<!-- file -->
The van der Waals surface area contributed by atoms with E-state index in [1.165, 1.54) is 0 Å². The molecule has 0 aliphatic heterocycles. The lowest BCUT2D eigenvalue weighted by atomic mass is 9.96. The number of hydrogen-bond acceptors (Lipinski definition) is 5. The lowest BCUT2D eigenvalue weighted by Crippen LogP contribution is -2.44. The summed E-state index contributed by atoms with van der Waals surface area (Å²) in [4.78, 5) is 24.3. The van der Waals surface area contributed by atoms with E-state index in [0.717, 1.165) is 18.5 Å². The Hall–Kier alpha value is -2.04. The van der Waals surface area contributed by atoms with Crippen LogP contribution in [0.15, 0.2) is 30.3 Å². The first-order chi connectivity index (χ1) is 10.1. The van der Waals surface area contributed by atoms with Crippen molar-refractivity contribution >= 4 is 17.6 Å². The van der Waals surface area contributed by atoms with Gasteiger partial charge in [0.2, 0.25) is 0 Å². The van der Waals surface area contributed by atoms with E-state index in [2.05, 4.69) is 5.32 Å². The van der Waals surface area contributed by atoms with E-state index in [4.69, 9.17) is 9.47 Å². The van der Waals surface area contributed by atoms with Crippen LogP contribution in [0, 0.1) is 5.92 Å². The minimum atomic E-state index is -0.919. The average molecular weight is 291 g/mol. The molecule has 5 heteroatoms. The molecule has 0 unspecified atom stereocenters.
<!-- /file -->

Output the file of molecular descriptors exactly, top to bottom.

The van der Waals surface area contributed by atoms with E-state index in [1.165, 1.54) is 0 Å². The molecule has 0 aliphatic heterocycles. The lowest BCUT2D eigenvalue weighted by atomic mass is 9.96. The number of hydrogen-bond acceptors (Lipinski definition) is 5. The lowest BCUT2D eigenvalue weighted by Crippen LogP contribution is -2.44. The summed E-state index contributed by atoms with van der Waals surface area (Å²) in [4.78, 5) is 24.3. The van der Waals surface area contributed by atoms with E-state index in [0.717, 1.165) is 18.5 Å². The Hall–Kier alpha value is -2.04. The van der Waals surface area contributed by atoms with Crippen LogP contribution in [0.15, 0.2) is 30.3 Å². The first-order chi connectivity index (χ1) is 10.1. The van der Waals surface area contributed by atoms with Crippen molar-refractivity contribution >= 4 is 17.6 Å². The van der Waals surface area contributed by atoms with Gasteiger partial charge in [0.2, 0.25) is 0 Å². The van der Waals surface area contributed by atoms with E-state index in [2.05, 4.69) is 5.32 Å². The van der Waals surface area contributed by atoms with E-state index in [4.69, 9.17) is 9.47 Å². The van der Waals surface area contributed by atoms with Crippen LogP contribution in [0, 0.1) is 5.92 Å². The minimum atomic E-state index is -0.919. The average molecular weight is 291 g/mol. The molecule has 5 heteroatoms. The molecule has 0 unspecified atom stereocenters.